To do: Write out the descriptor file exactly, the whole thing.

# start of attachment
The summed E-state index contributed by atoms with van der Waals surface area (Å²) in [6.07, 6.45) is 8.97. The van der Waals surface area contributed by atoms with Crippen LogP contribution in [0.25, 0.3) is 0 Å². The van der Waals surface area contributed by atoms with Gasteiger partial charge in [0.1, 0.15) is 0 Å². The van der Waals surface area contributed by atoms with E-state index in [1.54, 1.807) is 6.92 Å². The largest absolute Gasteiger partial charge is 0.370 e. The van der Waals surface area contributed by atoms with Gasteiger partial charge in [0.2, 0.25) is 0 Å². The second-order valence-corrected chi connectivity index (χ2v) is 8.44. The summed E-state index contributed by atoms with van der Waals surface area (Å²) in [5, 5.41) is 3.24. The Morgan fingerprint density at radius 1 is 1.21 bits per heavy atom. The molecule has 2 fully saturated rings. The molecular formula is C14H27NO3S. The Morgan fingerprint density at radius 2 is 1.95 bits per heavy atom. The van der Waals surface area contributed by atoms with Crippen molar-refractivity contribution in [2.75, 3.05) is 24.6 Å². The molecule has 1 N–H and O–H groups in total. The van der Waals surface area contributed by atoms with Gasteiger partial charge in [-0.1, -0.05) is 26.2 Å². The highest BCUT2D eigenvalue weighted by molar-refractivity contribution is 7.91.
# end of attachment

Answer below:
The summed E-state index contributed by atoms with van der Waals surface area (Å²) in [6.07, 6.45) is 8.97. The van der Waals surface area contributed by atoms with Crippen LogP contribution in [0.25, 0.3) is 0 Å². The van der Waals surface area contributed by atoms with Gasteiger partial charge in [0.1, 0.15) is 0 Å². The van der Waals surface area contributed by atoms with E-state index in [1.54, 1.807) is 6.92 Å². The largest absolute Gasteiger partial charge is 0.370 e. The van der Waals surface area contributed by atoms with Gasteiger partial charge in [0.2, 0.25) is 0 Å². The second-order valence-corrected chi connectivity index (χ2v) is 8.44. The summed E-state index contributed by atoms with van der Waals surface area (Å²) in [5, 5.41) is 3.24. The Morgan fingerprint density at radius 1 is 1.21 bits per heavy atom. The molecule has 2 fully saturated rings. The molecular formula is C14H27NO3S. The Morgan fingerprint density at radius 2 is 1.95 bits per heavy atom. The van der Waals surface area contributed by atoms with Crippen molar-refractivity contribution in [2.75, 3.05) is 24.6 Å². The molecule has 1 N–H and O–H groups in total. The van der Waals surface area contributed by atoms with Gasteiger partial charge in [-0.1, -0.05) is 26.2 Å². The highest BCUT2D eigenvalue weighted by molar-refractivity contribution is 7.91.